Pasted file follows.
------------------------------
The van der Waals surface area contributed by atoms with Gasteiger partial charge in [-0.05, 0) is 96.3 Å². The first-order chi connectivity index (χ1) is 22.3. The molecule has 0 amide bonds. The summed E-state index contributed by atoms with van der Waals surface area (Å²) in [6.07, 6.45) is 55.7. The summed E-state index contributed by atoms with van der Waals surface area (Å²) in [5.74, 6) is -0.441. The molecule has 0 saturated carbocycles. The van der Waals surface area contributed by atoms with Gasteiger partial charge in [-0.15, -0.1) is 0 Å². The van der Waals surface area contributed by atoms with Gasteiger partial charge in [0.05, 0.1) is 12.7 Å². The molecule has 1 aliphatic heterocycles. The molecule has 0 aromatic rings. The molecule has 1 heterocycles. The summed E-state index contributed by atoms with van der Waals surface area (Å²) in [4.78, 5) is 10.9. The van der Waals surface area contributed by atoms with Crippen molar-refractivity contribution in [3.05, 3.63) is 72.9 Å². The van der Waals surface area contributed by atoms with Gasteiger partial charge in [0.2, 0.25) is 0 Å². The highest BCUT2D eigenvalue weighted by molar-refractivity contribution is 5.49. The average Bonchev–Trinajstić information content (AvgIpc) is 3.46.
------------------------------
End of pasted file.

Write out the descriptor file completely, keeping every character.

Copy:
The van der Waals surface area contributed by atoms with Gasteiger partial charge in [-0.05, 0) is 96.3 Å². The first-order chi connectivity index (χ1) is 22.3. The molecule has 0 amide bonds. The summed E-state index contributed by atoms with van der Waals surface area (Å²) in [6.07, 6.45) is 55.7. The summed E-state index contributed by atoms with van der Waals surface area (Å²) in [5.74, 6) is -0.441. The molecule has 0 saturated carbocycles. The van der Waals surface area contributed by atoms with Gasteiger partial charge in [-0.15, -0.1) is 0 Å². The van der Waals surface area contributed by atoms with Gasteiger partial charge in [0.05, 0.1) is 12.7 Å². The molecule has 1 aliphatic heterocycles. The molecule has 0 aromatic rings. The molecule has 1 heterocycles. The summed E-state index contributed by atoms with van der Waals surface area (Å²) in [4.78, 5) is 10.9. The van der Waals surface area contributed by atoms with Crippen molar-refractivity contribution in [3.05, 3.63) is 72.9 Å². The van der Waals surface area contributed by atoms with Gasteiger partial charge in [0.2, 0.25) is 0 Å². The highest BCUT2D eigenvalue weighted by molar-refractivity contribution is 5.49. The average Bonchev–Trinajstić information content (AvgIpc) is 3.46.